Now that pitchers, catchers and yes, even the hitters have arrived to spring training throwing, hitting and running, injuries are going to occur. One of the first players of fantasy importance to get hurt was closer Chris Perez, who will be out until perhaps early April. Perez didn’t rank as one of my top 20 closers for the pending season, as there were numerous red flags in his 36-save season from 2011, notably with strikeout rate, but he still seemed relatively safe in his role.
But this is what happens in late-February and March and the general result can be a good one for fantasy owners. In this case, Perez goes from overrated to … yep, a potential bargain, if he drops enough in your draft.
Vinnie Pestano was clearly — if you remove saves from the equation — the team’s top relief pitcher in 2011, and he’s likely to inherit closing duties until Perez returns. We don’t know for sure that Perez will miss Opening Day, but this is a reminder that saves often result from opportunity, not performance. Perez fanned 39 hitters (in 59 2/3 innings) in 2011. He saved 36 games. I don’t need to remind former Ryan Franklin owners in the fantasy realm that while strikeout rate doesn’t tell us everything, it tells us enough that Perez wasn’t the safest closer heading into 2012.
Pestano dominated right-handed hitters in 2011, permitting a .115 batting average, and while he needs work against lefties, let’s just say if the Tribe let him close in 2012, he too could save 36 games. I don’t think that’s going to happen; Perez’s injury doesn’t seem to be a long-term issue, and since he’s got that closer history, it’s likely the team will give him the job whenever he is ready.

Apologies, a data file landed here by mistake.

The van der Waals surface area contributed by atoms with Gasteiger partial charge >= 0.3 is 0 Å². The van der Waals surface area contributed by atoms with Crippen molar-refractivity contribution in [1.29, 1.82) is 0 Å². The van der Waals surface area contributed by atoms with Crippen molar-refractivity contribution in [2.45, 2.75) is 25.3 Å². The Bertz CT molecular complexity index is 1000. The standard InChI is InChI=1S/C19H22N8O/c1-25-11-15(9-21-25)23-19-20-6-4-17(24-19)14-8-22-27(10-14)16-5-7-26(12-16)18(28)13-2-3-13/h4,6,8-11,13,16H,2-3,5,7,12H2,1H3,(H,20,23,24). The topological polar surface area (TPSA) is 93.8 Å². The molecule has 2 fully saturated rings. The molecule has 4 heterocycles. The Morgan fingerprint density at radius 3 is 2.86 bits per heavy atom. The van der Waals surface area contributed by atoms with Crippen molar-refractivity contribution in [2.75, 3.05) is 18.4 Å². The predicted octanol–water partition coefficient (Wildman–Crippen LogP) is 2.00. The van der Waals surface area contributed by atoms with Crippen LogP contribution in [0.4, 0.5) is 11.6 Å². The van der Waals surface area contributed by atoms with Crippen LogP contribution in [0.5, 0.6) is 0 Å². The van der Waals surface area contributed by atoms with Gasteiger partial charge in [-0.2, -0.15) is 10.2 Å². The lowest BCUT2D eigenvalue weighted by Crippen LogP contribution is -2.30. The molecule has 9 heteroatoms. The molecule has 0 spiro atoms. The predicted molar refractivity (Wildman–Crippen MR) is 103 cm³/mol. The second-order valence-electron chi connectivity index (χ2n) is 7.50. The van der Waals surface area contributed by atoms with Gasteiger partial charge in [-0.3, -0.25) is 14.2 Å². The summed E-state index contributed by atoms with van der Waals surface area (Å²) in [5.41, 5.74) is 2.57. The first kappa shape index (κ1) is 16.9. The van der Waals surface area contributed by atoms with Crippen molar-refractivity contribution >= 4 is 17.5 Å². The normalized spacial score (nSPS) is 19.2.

Knowing how potentially shaky Perez was even before the injury (high walk rate, .240 BABIP against), Pestano was on that list. For now, I’d still draft Perez over Pestano, because saves drive the bus in standard fantasy leagues more than effective relief pitching. Lower the season expectations for Perez a bit, perhaps to 25-30 saves, but he should remain attractive for the later rounds in a 10- or 12-team format, probably right where the likes of Twins right-hander Matt Capps, Toronto Blue Jays right-hander Sergio Santos and Dodgers right-hander Javy Guera are going. There’s some degree of doubt with each of them as well.